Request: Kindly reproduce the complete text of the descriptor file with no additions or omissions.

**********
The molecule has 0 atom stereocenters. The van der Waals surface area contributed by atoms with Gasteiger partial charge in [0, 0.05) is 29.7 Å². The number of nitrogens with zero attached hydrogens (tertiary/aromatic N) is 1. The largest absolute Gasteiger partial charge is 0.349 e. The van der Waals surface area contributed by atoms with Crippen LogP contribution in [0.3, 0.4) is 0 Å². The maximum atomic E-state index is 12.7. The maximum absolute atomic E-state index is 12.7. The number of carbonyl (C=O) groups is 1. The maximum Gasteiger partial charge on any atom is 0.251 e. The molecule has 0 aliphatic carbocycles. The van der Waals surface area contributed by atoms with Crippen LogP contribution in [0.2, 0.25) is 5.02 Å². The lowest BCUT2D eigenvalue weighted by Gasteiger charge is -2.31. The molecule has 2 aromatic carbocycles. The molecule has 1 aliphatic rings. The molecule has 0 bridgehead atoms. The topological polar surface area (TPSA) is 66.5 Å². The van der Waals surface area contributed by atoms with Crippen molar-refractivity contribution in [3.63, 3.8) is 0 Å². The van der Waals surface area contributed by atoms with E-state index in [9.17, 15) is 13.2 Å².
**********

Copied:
The molecule has 0 atom stereocenters. The van der Waals surface area contributed by atoms with Gasteiger partial charge in [0, 0.05) is 29.7 Å². The number of nitrogens with zero attached hydrogens (tertiary/aromatic N) is 1. The largest absolute Gasteiger partial charge is 0.349 e. The van der Waals surface area contributed by atoms with Crippen LogP contribution in [0.3, 0.4) is 0 Å². The maximum atomic E-state index is 12.7. The maximum absolute atomic E-state index is 12.7. The number of carbonyl (C=O) groups is 1. The maximum Gasteiger partial charge on any atom is 0.251 e. The molecule has 0 aliphatic carbocycles. The van der Waals surface area contributed by atoms with Crippen LogP contribution in [0.2, 0.25) is 5.02 Å². The lowest BCUT2D eigenvalue weighted by Gasteiger charge is -2.31. The molecule has 2 aromatic carbocycles. The molecule has 1 aliphatic rings. The molecule has 0 bridgehead atoms. The topological polar surface area (TPSA) is 66.5 Å². The van der Waals surface area contributed by atoms with Crippen molar-refractivity contribution in [3.63, 3.8) is 0 Å². The van der Waals surface area contributed by atoms with E-state index in [9.17, 15) is 13.2 Å².